- GDP (PPP):
- $64.5 billion
- 5.0% growth
- -3.1% 5-year compound annual growth
- $3,520 per capita
- Inflation (CPI):
- FDI Inflow:
Ongoing chaos and the devastation of conflict preclude ranking Syria in the 2020 Index. In addition to its horrific death toll, the long civil war has caused the near collapse of economic output in Syria. With fighting becoming more geographically restricted, the economy is beginning to recover. The Assad regime controls southern, western, and central Syria, largely due to support from Russia and Iran. As a result, a de facto partition of the country into a Turkish-backed rebel-held area in the North, a mainly Kurdish area in the East, and the government-held West will probably take hold.
The World Bank estimates the cumulative GDP loss from 2011 to 2016 at $226 billion. Reconstruction in areas controlled by the regime will cost an estimated $390 billion and is expected to accelerate in 2020. Russian and Iranian businesses will secure key infrastructure and energy investment deals but will have to compete with Gulf businesses as well as businesses from China and India.
The Assad family has ruled Syria since Hafez al-Assad’s military coup in 1970. Bashar al-Assad succeeded his father in 2000 but failed to keep his promises to open the socialist economy and ease political repression. A brutal crackdown after 2011’s Arab Spring protests sparked an armed uprising against Assad that by 2012 had become a sectarian civil war between the predominantly Sunni rebels and the Alawite-dominated regime. Assad’s regime, supported by Iran, Russia, and Hezbollah, has largely defeated the fractured armed opposition. The conflict has killed more than 500,000 Syrians and driven nearly 5.5 million refugees out of the country. Syria’s economy declined by more than 70 percent from 2010 to 2017.
The rule of law is weak, and corruption is pervasive. Property rights have been ignored throughout the civil war. Militias extort businesses and confiscate private property to varying degrees. Leaders of the regime’s constitutionally protected Baath Party dominate the judiciary and all other branches of government and act with impunity. Those who question or act against state policy face harassment, imprisonment, or death.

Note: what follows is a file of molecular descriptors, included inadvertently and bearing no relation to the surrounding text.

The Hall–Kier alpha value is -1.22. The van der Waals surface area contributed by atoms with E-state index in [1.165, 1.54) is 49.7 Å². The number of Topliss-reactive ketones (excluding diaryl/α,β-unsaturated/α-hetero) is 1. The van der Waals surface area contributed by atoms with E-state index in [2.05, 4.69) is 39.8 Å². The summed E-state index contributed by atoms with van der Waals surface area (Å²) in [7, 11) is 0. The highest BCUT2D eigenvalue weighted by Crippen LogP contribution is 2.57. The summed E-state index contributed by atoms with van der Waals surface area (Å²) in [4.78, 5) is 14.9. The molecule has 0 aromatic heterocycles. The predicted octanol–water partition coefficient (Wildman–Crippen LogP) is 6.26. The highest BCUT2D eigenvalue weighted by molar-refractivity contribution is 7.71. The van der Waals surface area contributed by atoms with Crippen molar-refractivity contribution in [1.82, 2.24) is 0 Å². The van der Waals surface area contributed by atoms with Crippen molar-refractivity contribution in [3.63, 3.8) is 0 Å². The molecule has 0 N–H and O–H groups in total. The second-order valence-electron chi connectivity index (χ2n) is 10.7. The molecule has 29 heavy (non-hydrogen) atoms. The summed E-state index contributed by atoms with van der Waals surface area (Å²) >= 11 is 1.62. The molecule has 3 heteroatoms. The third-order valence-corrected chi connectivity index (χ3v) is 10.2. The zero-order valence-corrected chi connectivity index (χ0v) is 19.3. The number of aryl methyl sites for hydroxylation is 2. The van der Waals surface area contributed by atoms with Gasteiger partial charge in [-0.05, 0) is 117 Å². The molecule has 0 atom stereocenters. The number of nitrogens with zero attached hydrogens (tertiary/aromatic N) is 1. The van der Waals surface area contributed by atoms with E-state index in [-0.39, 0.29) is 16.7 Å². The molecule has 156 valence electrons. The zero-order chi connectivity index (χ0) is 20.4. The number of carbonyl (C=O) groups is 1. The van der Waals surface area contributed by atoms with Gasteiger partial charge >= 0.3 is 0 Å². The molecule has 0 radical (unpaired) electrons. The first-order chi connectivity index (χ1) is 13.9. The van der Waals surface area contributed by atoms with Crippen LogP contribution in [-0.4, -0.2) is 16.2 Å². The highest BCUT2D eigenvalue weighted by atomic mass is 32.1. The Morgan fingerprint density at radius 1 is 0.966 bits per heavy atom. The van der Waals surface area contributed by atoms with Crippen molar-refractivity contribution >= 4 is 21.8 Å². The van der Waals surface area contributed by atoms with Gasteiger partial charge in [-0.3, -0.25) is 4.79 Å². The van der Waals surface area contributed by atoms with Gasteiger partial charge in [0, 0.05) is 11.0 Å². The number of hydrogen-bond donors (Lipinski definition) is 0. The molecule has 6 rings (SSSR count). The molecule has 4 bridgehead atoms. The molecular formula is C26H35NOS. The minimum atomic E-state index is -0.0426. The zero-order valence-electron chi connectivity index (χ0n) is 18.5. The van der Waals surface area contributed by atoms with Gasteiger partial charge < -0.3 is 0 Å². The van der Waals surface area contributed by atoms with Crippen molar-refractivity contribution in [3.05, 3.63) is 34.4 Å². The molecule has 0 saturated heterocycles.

Economic policy has focused on protecting the regime and maintaining the military’s fighting capacity. Government spending has been driven by the regime’s political concerns and the need to protect its own interests. Budget revenue from oil and taxes has severely diminished. Faced with limited financial resources and ongoing international sanctions, the regime continues to rely partly on Iranian financial support and Russian loans.
Resolution of the ongoing conflict is necessary for the business climate to recover. Before the war, the business environment lacked transparency and efficiency. Functioning labor markets are limited to specific parts of the country and subject to heavy state interference and control. The 22 percent 2019 budget increase was caused mostly by higher subsidies for wheat and flour, which left little spending room for other government priorities.
Political instability, exacerbated by the ongoing civil war and mounting security threats, is a significant impediment to trade and investment. The Assad regime’s brutality and economic mismanagement have caused the near collapse of the economy. The financial infrastructure has been significantly degraded by unstable political and economic conditions. Severely limited access to financing impedes any meaningful private business development.